What is Kapow all about?
Superheroes! It’s one of those things that everyone likes, whether you’re a small child or a grandparent – it’s inter-generational. And the piece has three superheroes competing in the Superhero Games to see who can fly the best, change the quickest, fight the best… That’s the premise, and within the piece – without wanting to give too much away – they also have to save the crown jewels. It’s a lot of fun – there’s comedy, dance, acrobatics, audience interaction, something for all different ages.
Who are your superheroes?
We’ve got Bolt Boy, who is really fast but is basically like Robin of Batman and Robin. There’s Mighty Man, who is 6’8″ tall and is the Superman type of character, then we also have The Glovernor, who is the baddie. He has a glove that has special powers and creates a force-field. They’re kind of based on the superhero characters who have always been there, rather than the more modern day versions. And there are some nods to the origin of Superman in there, and to Captain America, so it should cross over all different ages. But one of the things about having an all-male company is that at the end of the day they’re all lads, and I think every guy has that dream of being a superhero and having magic powers at some time in their lives, whether they’re four or forty!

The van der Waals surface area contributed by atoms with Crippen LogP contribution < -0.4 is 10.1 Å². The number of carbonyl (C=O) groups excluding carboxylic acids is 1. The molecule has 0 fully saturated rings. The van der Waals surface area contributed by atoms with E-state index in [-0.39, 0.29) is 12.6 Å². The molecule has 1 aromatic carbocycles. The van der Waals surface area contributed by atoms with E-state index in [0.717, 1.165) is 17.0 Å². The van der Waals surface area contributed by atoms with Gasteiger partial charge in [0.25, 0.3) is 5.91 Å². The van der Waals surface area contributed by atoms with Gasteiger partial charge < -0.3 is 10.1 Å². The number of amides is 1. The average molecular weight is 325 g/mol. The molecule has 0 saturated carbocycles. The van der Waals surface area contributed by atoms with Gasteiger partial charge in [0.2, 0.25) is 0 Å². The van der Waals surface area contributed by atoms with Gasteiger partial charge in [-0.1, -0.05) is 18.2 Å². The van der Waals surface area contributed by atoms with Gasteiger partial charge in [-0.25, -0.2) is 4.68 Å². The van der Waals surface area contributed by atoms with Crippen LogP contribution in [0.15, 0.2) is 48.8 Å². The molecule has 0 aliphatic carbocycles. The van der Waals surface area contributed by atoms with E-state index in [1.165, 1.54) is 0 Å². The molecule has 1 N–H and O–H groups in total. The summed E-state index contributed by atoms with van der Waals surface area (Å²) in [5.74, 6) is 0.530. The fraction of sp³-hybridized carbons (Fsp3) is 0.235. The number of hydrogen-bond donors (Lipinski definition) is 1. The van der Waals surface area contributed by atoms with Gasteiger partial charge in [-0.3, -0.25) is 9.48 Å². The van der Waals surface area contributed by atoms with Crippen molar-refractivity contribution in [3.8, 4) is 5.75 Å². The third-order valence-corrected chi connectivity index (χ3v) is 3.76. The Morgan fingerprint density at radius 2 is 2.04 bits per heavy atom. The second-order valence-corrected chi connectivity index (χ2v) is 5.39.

How did Kapow come about?